There are used books. We have several used book stores in town, and many people have books at their yard sales. You will pay between 1/4 and 1/2 of the price of the book this way — the lower price being either at yard sales or at stores which give you credit for trading in your own used books.  I think that a romance novel reader could use this method successfully. #2 daughter and I invested $34 this summer at one of those places, and I still have not read all the chick lit we garnered. We got a grocery sack full of hot pink and teal-covered books with line drawings of perky girls in heels. Those of us who want to read something else will find that we have far fewer choices.

You can also find used books online. For example, at Bibliofind, you can find this bargain: a $39 book for $120. This happens to be the only online example I have found of a used copy of a rather expensive book I want to buy. It is not typical. Most of the used books I found were priced at less than the retail price, but shipping makes this less of a deal. You are going to pay $3 to $4 for the shipping, before you even count the price of the book. For paperbacks for daily reading, this option is not very good — especially for me, since I have an employee discount. As a means of finding out of print books, this is good, but for everyday reading, it is a washout.

The remaindered or “bargain” racks in bookstores can be a good source of some books, including seasonal books and imports. I like them for reference-type books, but they are not useful for recreational reading. You will not find a good selection of paperback novels there, and the hardcovers will cost more than alternate sources of paperbacks.

Then there are book clubs — not Book Club like my monthly reading group, but the kind that offer you books at a discount in return for a membership. This site claims that you save money that way, but does not offer evidence, and looks rather as though they may being paid to say that.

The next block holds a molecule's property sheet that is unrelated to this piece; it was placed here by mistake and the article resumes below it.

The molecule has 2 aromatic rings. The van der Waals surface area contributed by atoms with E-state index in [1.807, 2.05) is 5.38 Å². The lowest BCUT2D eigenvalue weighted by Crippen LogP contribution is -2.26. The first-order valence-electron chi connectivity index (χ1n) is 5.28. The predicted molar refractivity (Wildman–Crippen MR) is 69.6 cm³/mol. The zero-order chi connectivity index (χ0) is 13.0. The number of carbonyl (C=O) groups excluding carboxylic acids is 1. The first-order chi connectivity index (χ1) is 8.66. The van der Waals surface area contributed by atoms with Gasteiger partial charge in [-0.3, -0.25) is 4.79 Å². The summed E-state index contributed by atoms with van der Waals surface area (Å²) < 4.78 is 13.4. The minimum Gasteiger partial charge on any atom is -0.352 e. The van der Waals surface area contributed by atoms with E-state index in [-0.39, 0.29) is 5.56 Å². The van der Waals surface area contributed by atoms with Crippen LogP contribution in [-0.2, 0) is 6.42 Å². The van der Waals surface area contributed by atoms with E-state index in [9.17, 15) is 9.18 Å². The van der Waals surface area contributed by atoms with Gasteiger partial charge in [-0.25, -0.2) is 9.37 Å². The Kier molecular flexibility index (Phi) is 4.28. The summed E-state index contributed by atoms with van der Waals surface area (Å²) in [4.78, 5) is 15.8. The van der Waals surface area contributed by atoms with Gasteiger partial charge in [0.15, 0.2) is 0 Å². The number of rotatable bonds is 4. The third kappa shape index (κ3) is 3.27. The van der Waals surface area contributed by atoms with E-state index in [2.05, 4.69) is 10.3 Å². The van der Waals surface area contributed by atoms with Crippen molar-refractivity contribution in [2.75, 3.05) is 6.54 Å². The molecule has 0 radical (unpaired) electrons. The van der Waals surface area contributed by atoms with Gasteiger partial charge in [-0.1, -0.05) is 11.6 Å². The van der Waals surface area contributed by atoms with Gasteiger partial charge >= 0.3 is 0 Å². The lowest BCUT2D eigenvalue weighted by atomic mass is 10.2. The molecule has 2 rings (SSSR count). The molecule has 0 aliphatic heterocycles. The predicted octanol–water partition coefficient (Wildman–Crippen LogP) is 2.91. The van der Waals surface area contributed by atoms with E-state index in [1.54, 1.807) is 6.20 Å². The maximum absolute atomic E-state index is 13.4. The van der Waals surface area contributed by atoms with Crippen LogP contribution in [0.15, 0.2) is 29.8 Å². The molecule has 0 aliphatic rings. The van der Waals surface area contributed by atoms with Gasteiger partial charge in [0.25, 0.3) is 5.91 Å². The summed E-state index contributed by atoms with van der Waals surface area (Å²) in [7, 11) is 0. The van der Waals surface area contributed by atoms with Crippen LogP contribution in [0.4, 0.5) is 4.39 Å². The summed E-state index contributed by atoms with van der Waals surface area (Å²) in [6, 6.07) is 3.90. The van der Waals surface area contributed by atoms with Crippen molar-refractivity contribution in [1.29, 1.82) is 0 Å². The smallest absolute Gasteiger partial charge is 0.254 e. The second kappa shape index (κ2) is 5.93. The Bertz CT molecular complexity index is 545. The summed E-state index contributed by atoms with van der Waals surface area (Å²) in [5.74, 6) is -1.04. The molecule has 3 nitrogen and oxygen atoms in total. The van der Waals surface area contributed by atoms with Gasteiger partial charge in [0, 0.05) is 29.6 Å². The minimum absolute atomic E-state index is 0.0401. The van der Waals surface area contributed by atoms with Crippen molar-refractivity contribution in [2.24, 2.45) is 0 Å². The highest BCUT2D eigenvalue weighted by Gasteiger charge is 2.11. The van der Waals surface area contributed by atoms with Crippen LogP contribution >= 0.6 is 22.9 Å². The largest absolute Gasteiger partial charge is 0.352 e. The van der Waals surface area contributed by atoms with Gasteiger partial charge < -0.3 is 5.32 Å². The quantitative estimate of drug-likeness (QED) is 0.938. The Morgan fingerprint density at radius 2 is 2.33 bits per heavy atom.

However, I do belong to a book club of that type. A rough calculation suggests to me that I pay an average of $15 per book by this means. Since most of the books I have gotten from them are craft books with cover prices in the $25 range, this is not bad. However, I think I can also say that I have bought more books of this type than I would have without the club membership. Organized people who do not forget to opt out of the automatic deliveries will find these more economical than people like me. True Scrooges will get the introductory offer, buy the two required books or whatever, and drop the club, then move on to another introductory offer. This can get you lots of cheap books, but it is Wrong.

I also belong to two online sources of books, and they are at present my main source of everyday reading matter. Booksfree is a service like Netflix, but for books. Frugalreader is a book-exchange system. I have used both for months, with complete satisfaction. In both cases, I can get books I want to read for less than $2 a pop. Both are fairly random, but both are also pretty regular. I can expect 4-6 books per month from each of these sources. And while this is not a method for getting to read some particular book as soon as you want it, both offer much more selection and control than used books or clearance racks — at least where I live. Both also have environmental advantages, in that they get books read a lot of times before they hit a landfill. Frugalreader is allowing me to swap my chick lit (see above) for books I actually want. And it is a direct exchange — one book for one book — whereas a used bookstore that gives credit for turned-in books generally nets you one book of theirs for three or more of yours. Booksfree has a subscription fee (it has worked out to about $1.85 per book for me) and Frugalreader costs nothing but the shipping charge (usually $1.42) for the books you send out. You can keep the books you get through Frugalreader.

Others of this type include The Book Cart, Bookcrossing, and Paperback Swap. I haven’t tried any of them, so I can’t speak knowledgeably about them, but I don’t want you to think I have stock in Booksfree and Frugalreader.

My recreational reading costs, when I use these services, are down to less than $20 per month, as opposed to my previous $75 or so. $20 is still more than nothing, but it is still a significant savings, with no loss of civilization.

None of these alternate methods would have gotten me any of the books I bought new this week. If you want a particular book, and especially if you want something at all obscure, you will just have to buy it new. What’s more, somebody has to buy these books new, or the publishers will not continue to publish them. But if you have flexibility and are doing your part to keep the publishing industry afloat, these alternatives might help you cut your book budget without actually having to read less.